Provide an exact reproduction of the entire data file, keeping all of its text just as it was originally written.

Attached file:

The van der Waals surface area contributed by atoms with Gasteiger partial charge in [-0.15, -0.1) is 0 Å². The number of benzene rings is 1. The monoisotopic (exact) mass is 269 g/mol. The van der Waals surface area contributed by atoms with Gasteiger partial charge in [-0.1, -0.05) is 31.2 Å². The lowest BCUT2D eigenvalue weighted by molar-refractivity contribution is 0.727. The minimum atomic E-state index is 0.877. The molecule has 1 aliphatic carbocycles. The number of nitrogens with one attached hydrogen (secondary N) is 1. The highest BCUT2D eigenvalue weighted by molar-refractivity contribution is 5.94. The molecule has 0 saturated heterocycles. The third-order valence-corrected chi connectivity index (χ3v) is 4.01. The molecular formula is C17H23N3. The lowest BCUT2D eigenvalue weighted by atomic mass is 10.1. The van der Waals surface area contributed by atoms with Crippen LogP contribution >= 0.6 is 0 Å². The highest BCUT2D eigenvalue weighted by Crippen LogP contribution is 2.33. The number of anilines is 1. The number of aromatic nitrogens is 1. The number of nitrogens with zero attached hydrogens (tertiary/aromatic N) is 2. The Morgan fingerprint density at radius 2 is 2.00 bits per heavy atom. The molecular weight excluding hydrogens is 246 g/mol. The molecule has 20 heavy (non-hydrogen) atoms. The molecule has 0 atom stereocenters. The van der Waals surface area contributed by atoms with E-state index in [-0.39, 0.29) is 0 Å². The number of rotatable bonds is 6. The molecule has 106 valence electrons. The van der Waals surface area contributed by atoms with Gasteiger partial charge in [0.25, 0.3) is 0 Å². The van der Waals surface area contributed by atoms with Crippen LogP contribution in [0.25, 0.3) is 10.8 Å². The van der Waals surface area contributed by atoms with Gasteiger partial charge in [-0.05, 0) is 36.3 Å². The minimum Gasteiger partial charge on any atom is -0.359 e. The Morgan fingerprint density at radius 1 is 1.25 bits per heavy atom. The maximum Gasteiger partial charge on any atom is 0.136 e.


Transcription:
The van der Waals surface area contributed by atoms with Gasteiger partial charge in [-0.15, -0.1) is 0 Å². The number of benzene rings is 1. The monoisotopic (exact) mass is 269 g/mol. The van der Waals surface area contributed by atoms with Gasteiger partial charge in [-0.1, -0.05) is 31.2 Å². The lowest BCUT2D eigenvalue weighted by molar-refractivity contribution is 0.727. The minimum atomic E-state index is 0.877. The molecule has 1 aliphatic carbocycles. The number of nitrogens with one attached hydrogen (secondary N) is 1. The highest BCUT2D eigenvalue weighted by molar-refractivity contribution is 5.94. The molecule has 0 saturated heterocycles. The third-order valence-corrected chi connectivity index (χ3v) is 4.01. The molecular formula is C17H23N3. The lowest BCUT2D eigenvalue weighted by atomic mass is 10.1. The van der Waals surface area contributed by atoms with Crippen LogP contribution >= 0.6 is 0 Å². The highest BCUT2D eigenvalue weighted by Crippen LogP contribution is 2.33. The number of anilines is 1. The number of aromatic nitrogens is 1. The number of nitrogens with zero attached hydrogens (tertiary/aromatic N) is 2. The Morgan fingerprint density at radius 2 is 2.00 bits per heavy atom. The molecular weight excluding hydrogens is 246 g/mol. The molecule has 20 heavy (non-hydrogen) atoms. The molecule has 0 atom stereocenters. The van der Waals surface area contributed by atoms with E-state index in [-0.39, 0.29) is 0 Å². The number of rotatable bonds is 6. The molecule has 106 valence electrons. The van der Waals surface area contributed by atoms with Gasteiger partial charge in [0.25, 0.3) is 0 Å². The van der Waals surface area contributed by atoms with Crippen LogP contribution in [0.25, 0.3) is 10.8 Å². The van der Waals surface area contributed by atoms with Gasteiger partial charge in [-0.05, 0) is 36.3 Å². The minimum Gasteiger partial charge on any atom is -0.359 e. The Morgan fingerprint density at radius 1 is 1.25 bits per heavy atom. The maximum Gasteiger partial charge on any atom is 0.136 e.